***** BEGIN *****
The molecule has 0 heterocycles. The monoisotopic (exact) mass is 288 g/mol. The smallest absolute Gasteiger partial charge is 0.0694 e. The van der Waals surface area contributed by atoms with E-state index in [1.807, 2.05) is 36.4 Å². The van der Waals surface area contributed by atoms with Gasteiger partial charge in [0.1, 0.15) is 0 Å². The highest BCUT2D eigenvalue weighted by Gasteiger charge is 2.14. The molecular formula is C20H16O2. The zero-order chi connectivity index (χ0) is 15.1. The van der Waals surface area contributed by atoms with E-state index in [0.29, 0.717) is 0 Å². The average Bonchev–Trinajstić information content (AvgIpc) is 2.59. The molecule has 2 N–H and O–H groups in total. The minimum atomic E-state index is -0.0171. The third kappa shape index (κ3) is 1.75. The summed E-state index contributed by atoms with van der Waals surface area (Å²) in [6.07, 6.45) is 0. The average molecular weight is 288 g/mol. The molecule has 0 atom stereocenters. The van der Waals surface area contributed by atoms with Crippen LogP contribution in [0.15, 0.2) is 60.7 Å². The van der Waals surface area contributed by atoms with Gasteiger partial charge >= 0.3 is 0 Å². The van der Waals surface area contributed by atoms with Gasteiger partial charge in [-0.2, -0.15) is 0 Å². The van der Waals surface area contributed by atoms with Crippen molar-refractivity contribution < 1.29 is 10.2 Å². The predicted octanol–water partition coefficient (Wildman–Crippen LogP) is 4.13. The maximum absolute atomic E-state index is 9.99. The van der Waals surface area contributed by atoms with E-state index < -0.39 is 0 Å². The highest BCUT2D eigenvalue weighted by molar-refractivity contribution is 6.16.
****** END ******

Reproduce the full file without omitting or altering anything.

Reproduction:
The molecule has 0 heterocycles. The monoisotopic (exact) mass is 288 g/mol. The smallest absolute Gasteiger partial charge is 0.0694 e. The van der Waals surface area contributed by atoms with E-state index in [1.807, 2.05) is 36.4 Å². The van der Waals surface area contributed by atoms with Gasteiger partial charge in [0.1, 0.15) is 0 Å². The highest BCUT2D eigenvalue weighted by Gasteiger charge is 2.14. The molecular formula is C20H16O2. The zero-order chi connectivity index (χ0) is 15.1. The van der Waals surface area contributed by atoms with E-state index in [0.29, 0.717) is 0 Å². The average Bonchev–Trinajstić information content (AvgIpc) is 2.59. The molecule has 2 N–H and O–H groups in total. The minimum atomic E-state index is -0.0171. The third kappa shape index (κ3) is 1.75. The summed E-state index contributed by atoms with van der Waals surface area (Å²) in [6.07, 6.45) is 0. The average molecular weight is 288 g/mol. The molecule has 0 atom stereocenters. The van der Waals surface area contributed by atoms with Crippen LogP contribution in [0.15, 0.2) is 60.7 Å². The van der Waals surface area contributed by atoms with Gasteiger partial charge >= 0.3 is 0 Å². The van der Waals surface area contributed by atoms with Gasteiger partial charge in [-0.2, -0.15) is 0 Å². The van der Waals surface area contributed by atoms with Crippen molar-refractivity contribution < 1.29 is 10.2 Å². The predicted octanol–water partition coefficient (Wildman–Crippen LogP) is 4.13. The maximum absolute atomic E-state index is 9.99. The van der Waals surface area contributed by atoms with E-state index < -0.39 is 0 Å². The highest BCUT2D eigenvalue weighted by molar-refractivity contribution is 6.16.